Smiltene

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Smiltene
Town
Smiltene.jpg
Flag of Smiltene
Flag
Coat of arms of Smiltene
Coat of arms
Smiltene is located in Latvia
Smiltene
Smiltene
Location in Latvia
Coordinates: 57°26′N 25°54′E / 57.433°N 25.900°E / 57.433; 25.900Coordinates: 57°26′N 25°54′E / 57.433°N 25.900°E / 57.433; 25.900
Country  Latvia
District Smiltene municipality
Town rights 1920
Government
 • Mayor Ainārs Mežulis
Area
 • Total 7.8 km2 (3.0 sq mi)
Elevation 153 m (502 ft)
Population
 • Total 5,880
 • Density 753/km2 (1,950/sq mi)
Time zone EET (UTC+2)
 • Summer (DST) EEST (UTC+3)
Postal code LV-4729
Calling code +371 647
Number of city council members 11

Smiltene (About this sound pronunciation ; German: Smilten) is a town in the Vidzeme region of in northern Latvia, 150 km northeast of the capital Riga. It has a population of 5,880 (2008).

The name[edit]

Its original name was Smiltesele (the ending probably came from the Russian "selo" - village), later it was called Smilten in German before adding the Latvian ending and thus becoming Smiltene.[1]

Geography[edit]

Smiltene is located in the Northern part of the Vidzeme Highland on the shores of the river Abuls. There are three artificial lakes on the river in Smiltene, the biggest natural lake - Klievezers is in the Southern part of Smiltene. The town centre is 106 above the sea level, the highest spot is on Klievu street - 145.14 metres above the sea level. There are three possible meteorite craters in Smiltene.

History[edit]

The area around Smiltene was a part of the Latgalian lands of Tālava. After Crusaders had taken over most of the modern day Latvia, the area was part of the lands of the bishop of Riga. In 1359 on the steep hill near the river Abuls was built a castle. The tradesmen and craftsmen village around it - Smiltestele - first is mentioned in historical documents in 1427, since 1523 it was called a town. During the Livonian war the castle and the town were brought to ruin by the army of Ivan the Terrible. Under Polish–Lithuanian Commonwealth Smiltene and the area surrounding it were controlled by the starosta Kaspar Mlodecki.

In the early stages of the Great Northern War Smiltene was burnt down by the Russian army. After the war the area became devastated due to hunger and Bubonic plague. In 1708 the Swedish government built a new church and started the restoration of the village of Smiltene.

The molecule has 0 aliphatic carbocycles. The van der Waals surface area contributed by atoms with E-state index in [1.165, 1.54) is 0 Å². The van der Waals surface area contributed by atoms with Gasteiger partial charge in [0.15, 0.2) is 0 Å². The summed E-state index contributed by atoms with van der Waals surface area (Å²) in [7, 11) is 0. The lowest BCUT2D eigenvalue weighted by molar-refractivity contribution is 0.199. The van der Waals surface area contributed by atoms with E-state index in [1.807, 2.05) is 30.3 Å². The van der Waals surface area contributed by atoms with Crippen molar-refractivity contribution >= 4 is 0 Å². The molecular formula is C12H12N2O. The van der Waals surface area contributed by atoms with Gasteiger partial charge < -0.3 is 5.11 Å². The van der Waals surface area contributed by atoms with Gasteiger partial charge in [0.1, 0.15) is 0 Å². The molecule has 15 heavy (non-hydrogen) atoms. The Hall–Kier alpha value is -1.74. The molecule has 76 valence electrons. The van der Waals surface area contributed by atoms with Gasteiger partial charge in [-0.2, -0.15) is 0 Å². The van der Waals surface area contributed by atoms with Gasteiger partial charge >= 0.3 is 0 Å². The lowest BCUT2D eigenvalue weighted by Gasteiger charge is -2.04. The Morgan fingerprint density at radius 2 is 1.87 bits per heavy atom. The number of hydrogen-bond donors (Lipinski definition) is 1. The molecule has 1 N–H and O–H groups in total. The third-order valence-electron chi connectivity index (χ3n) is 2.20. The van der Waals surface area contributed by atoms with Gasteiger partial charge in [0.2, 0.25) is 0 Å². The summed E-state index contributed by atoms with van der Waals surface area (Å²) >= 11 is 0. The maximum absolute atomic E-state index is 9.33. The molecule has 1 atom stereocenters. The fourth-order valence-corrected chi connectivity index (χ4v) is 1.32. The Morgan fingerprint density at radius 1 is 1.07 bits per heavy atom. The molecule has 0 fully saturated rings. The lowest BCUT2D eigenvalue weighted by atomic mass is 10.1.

In 1760 the Russian empress Catherine II gave Smiltene manor as a present to the Governor-General G.Braun. During this time the manor was restored, from 1763 to 1771 were built manor buildings which have been still preserved. After the death of Braun his heirs sold the manor to the Riga merchant J.S.Baundau whose family had it for almost 100 years.

In 1893 the Smiltene manor was bought by Paul Lieven (of the Lieven family of Baltic German aristocrats), who split the land into parcels – thus creating the foundations of the modern day city. In 1901 electricity was connected in the Smiltene manor house. For Lieven's money a hospital, sawmill and electric station were built in Smiltene in 1903. After his suggestion and with his financial support a narrow gauge railway was built from Smiltene to Valmiera.

In 1920 Smiltene was granted the town rights in the Latvian Republic. In 1935 there were more than 400 dwelling houses and many industrial companies in Smiltene. On September 22, 1944 during the retreat of the Nazi army at least 297 buildings were destroyed in Smiltene.

From 1950 to 1959 Smiltene was a regional centre.[2]

Sights[edit]

  • Ruins of the Smiltene castle (14th century)
  • the Smiltene Lutheran church
  • Kalnamuiža (the Smiltene manor house)

Sports[edit]

The most popular sports among the Smiltene youth is football,[3] the local club Abuls Smiltene however is not especially strong and is one of the outsiders of the Latvian First League. Since 1969 there is also an ice hockey team in Smiltene.[4]

International relations[edit]

Twin towns — Sister cities[edit]

Smiltene is twinned with:

Notable people[edit]

References[edit]

External links[edit]

  • Media related to Smiltene at Wikimedia Commons